Stories from the mothers who had their babies taken away
About 150,000 babies were put up for adoption in Australia during 1951-1975, the large majority from single, unwed girls and women. The practice of “forced adoptions” involving coercion and institutional policies that encouraged babies to be taken away from their mothers, has been the focus for a Senate committee for the past 18 months.
Yesterday the Community Affairs committee tabled it’s final report, Commonwealth Contribution to Former Forced Adoption Policies and Practices, to the Senate yesterday. The committee calls for a formal apology to given by the federal government that identifies that actions and policies that encouraged forced adoptions.
The report is largely based on the 418 submissions received from individuals and organisations explaining their own personal experiences of having their babies removed from them. Here is a selection of some of those submissions, which explain just what it was like for a young Australian girl or woman in the 1950s-mid 1970s facing pregnancy as an unwed mother:
What happened when they found out they were pregnant?
[My father] took me to Windang police station and told them what was going on, I think he was hoping I would tell them who the father was. In those days carnal knowledge was a crime. My father got angrier and angrier he punched me in the face in front of the police who did nothing, about an hour later a lady came to the police station and took me home and told me to pack a bag.
I went to the Salvation Army in Sydney and was placed into a home for old women where I and several other unmarried pregnant girls did most of the work there under the orders of the matron, some Salvation Army women, and a cook.
I worked in the kitchen and it was hot, hard work. One of my tasks was to scrub the floor until one day the cook told me to use a mop as I was having difficulty getting down to do it. I had almost finished when Matron came in and said “What is she doing with a mop? I want to see her on her hands and knees before our precious lord!” Matron came in as I was scrubbing it and said “That’s better; down on her hands and knees where she belongs.”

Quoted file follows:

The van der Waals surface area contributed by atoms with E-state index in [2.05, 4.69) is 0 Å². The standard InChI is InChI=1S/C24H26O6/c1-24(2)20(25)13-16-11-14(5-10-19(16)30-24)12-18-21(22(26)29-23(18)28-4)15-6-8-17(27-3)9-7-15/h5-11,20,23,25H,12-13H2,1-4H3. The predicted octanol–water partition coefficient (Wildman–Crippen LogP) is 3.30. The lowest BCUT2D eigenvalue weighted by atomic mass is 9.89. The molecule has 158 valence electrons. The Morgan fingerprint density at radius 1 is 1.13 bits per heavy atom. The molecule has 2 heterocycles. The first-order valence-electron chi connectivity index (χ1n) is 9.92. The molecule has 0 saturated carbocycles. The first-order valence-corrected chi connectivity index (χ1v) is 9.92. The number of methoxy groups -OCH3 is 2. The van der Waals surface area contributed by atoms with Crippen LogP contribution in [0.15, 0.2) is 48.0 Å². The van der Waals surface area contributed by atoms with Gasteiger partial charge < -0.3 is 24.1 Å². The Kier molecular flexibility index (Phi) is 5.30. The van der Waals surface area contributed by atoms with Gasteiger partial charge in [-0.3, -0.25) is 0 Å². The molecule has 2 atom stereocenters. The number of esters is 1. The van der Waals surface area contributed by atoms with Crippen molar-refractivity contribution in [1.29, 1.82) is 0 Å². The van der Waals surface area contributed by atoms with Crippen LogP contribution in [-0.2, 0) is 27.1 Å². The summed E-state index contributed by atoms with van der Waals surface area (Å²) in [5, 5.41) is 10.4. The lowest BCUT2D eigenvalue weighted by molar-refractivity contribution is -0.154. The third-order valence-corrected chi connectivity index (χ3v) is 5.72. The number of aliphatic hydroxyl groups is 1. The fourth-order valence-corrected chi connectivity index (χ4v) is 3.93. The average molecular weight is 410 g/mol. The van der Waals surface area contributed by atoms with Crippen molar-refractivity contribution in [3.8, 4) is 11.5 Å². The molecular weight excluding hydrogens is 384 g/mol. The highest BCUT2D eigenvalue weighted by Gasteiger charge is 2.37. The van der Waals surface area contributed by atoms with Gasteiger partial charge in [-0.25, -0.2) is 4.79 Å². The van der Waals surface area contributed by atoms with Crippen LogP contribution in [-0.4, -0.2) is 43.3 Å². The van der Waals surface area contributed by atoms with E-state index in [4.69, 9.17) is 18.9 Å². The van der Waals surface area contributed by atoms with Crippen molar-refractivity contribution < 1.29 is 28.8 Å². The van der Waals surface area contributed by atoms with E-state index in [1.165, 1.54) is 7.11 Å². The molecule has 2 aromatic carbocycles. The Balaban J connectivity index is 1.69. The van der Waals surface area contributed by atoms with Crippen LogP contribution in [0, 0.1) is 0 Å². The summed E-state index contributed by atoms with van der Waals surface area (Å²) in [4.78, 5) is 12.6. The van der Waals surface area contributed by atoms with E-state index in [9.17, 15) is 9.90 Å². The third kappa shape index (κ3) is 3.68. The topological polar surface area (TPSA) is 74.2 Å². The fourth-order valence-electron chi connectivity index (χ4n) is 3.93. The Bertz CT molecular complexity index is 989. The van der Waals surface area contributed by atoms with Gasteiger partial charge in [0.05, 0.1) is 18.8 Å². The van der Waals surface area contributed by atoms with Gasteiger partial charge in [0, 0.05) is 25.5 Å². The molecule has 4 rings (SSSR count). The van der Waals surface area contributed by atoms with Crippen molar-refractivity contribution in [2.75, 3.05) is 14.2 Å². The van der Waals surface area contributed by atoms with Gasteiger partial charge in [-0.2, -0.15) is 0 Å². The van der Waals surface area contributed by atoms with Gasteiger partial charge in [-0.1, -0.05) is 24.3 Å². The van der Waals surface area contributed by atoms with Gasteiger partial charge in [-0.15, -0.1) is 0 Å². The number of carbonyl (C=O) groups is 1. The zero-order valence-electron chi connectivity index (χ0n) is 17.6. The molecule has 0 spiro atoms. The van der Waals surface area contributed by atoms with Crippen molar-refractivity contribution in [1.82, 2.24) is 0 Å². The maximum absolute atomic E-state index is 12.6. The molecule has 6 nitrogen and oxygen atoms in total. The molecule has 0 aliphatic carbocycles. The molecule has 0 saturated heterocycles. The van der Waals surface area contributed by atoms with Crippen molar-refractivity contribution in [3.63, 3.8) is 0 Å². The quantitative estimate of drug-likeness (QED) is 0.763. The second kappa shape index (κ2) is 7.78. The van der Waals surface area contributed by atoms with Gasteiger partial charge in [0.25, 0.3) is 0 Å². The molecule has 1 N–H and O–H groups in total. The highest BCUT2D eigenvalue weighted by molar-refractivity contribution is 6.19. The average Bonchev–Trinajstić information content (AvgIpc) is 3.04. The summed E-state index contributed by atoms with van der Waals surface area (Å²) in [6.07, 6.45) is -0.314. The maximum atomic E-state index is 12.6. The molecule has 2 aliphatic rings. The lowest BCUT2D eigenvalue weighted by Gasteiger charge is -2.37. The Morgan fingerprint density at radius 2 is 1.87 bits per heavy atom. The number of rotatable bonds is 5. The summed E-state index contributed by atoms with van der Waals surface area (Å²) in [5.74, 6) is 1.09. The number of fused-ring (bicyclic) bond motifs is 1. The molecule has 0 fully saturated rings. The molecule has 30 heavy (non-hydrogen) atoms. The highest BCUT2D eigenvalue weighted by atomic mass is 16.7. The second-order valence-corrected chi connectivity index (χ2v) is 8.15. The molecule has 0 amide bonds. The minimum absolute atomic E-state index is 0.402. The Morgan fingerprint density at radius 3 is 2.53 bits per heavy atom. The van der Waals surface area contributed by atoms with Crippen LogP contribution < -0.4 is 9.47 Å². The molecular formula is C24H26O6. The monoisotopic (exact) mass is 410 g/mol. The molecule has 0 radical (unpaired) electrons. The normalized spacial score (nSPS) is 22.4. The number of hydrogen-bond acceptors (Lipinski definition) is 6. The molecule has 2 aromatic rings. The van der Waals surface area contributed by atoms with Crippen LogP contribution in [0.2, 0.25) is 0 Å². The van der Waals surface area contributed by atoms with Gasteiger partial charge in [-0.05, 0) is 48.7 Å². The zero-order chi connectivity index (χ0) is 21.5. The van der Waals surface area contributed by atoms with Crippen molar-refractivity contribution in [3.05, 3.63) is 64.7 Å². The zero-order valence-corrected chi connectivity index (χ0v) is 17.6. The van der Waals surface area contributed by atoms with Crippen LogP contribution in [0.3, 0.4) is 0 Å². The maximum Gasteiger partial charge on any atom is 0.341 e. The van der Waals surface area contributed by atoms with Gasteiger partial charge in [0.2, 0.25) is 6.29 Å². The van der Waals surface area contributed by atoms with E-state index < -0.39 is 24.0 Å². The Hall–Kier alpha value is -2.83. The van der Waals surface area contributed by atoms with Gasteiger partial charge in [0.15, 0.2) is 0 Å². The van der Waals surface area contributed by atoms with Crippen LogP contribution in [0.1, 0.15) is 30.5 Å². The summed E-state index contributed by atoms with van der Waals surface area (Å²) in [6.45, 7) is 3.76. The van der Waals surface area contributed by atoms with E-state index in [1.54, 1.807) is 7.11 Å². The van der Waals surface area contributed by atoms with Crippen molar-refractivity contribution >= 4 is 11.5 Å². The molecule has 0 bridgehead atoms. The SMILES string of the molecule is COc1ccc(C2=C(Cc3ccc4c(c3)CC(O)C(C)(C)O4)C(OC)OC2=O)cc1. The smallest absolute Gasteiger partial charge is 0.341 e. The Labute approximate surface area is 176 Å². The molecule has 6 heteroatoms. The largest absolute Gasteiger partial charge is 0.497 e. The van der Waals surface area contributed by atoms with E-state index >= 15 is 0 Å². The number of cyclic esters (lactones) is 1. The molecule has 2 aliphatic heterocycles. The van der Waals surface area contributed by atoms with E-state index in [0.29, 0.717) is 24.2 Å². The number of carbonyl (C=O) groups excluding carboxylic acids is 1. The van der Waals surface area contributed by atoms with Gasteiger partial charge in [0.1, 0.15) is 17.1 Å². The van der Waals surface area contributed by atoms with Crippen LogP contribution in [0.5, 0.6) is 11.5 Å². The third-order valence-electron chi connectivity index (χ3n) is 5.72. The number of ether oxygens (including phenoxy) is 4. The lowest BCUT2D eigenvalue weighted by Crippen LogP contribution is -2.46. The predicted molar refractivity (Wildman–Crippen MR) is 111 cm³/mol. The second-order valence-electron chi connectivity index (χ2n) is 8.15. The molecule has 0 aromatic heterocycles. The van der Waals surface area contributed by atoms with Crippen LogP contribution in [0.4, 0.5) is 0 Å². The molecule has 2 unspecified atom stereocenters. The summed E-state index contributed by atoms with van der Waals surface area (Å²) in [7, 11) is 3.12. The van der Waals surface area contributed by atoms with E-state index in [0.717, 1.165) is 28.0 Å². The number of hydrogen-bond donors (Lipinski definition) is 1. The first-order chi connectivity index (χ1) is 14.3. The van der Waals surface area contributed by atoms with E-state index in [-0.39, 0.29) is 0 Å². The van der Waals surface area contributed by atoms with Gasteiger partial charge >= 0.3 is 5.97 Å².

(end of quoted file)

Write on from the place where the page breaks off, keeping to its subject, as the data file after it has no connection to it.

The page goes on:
Kate Howarth, author of the memoir Ten Hail Marys. She was one of the few girls to leave Sydney’s St Margaret’s Home for unwed mothers with her baby in the mid-1960s:
For the next four months I was put to work in the hospital kitchen and laundry, for six and a half days a week, working an eight hour split shift. There was no payment for the work I did; it was said to cover my ‘keep’ while I was confined and awaiting the birth of my child. The accommodation provided by the hospital was overcrowded and squalid. The food supplied was inadequate for the needs of a pregnant girl and resulted in malnutrition that resulted in considerable hair loss and dental problems due to a lack of calcium in the diet.
The pressure placed on young unmarried girls to consent for their babies to be adopted
The hospital files of single pregnant girls files were often marked “BFA” [baby for adoption] assuming that the child of an unmarried mother would be adopted long before consent was taken and even if the mother had advised that she was keeping her child.
My medical records have ‘BFA’ stamped on them…even though I had said from the start I wanted to keep my baby. So it’s clear to me they had the adoption of my child as their intention all along.
I was 18 years old but I think my emotional maturity level was about 14 years old. I did what all the other girls did in my situation. I will feel forever sad and sorry that I didn’t have the gumption or strength of character to be able to stand up for myself and my daughter. This is how you felt. You were so bad, so troublesome, so undeserving. What would a frightened, downtrodden and shamed young girl have to offer her child, where would she start? I could not fight my family or the society’s values at that time. I was also emotionally distressed that my relationship had also broken up in such awful circumstances.
On the day of my admission I was given a document to sign which I realised was to relinquish my son for adoption. At no time before I was given this document to sign was I told alternatives to adoption or any of the financial and material assistance which I now know was available to me and which was my entitlement at law to be told about before any document was produced …
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